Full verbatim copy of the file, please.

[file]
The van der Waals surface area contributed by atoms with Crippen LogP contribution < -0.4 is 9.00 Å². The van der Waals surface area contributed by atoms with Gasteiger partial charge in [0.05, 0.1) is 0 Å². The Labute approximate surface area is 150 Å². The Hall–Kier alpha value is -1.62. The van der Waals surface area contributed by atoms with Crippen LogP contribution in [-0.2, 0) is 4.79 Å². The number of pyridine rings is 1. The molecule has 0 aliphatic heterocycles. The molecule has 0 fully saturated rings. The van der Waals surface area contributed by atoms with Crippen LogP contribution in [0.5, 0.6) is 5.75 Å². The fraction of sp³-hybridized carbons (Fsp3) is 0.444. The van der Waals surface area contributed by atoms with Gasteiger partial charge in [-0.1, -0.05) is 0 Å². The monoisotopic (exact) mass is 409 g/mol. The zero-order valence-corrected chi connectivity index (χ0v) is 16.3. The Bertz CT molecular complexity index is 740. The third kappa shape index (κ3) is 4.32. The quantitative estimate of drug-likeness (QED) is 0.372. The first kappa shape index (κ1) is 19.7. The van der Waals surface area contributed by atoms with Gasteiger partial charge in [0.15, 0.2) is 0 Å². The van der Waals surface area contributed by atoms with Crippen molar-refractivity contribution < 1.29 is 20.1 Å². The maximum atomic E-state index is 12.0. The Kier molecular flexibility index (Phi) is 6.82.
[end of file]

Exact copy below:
The van der Waals surface area contributed by atoms with Crippen LogP contribution < -0.4 is 9.00 Å². The van der Waals surface area contributed by atoms with Gasteiger partial charge in [0.05, 0.1) is 0 Å². The Labute approximate surface area is 150 Å². The Hall–Kier alpha value is -1.62. The van der Waals surface area contributed by atoms with Crippen LogP contribution in [-0.2, 0) is 4.79 Å². The number of pyridine rings is 1. The molecule has 0 aliphatic heterocycles. The molecule has 0 fully saturated rings. The van der Waals surface area contributed by atoms with Crippen LogP contribution in [0.5, 0.6) is 5.75 Å². The fraction of sp³-hybridized carbons (Fsp3) is 0.444. The van der Waals surface area contributed by atoms with Gasteiger partial charge in [-0.1, -0.05) is 0 Å². The monoisotopic (exact) mass is 409 g/mol. The zero-order valence-corrected chi connectivity index (χ0v) is 16.3. The Bertz CT molecular complexity index is 740. The third kappa shape index (κ3) is 4.32. The quantitative estimate of drug-likeness (QED) is 0.372. The first kappa shape index (κ1) is 19.7. The van der Waals surface area contributed by atoms with Gasteiger partial charge in [0.15, 0.2) is 0 Å². The van der Waals surface area contributed by atoms with Crippen molar-refractivity contribution < 1.29 is 20.1 Å². The maximum atomic E-state index is 12.0. The Kier molecular flexibility index (Phi) is 6.82.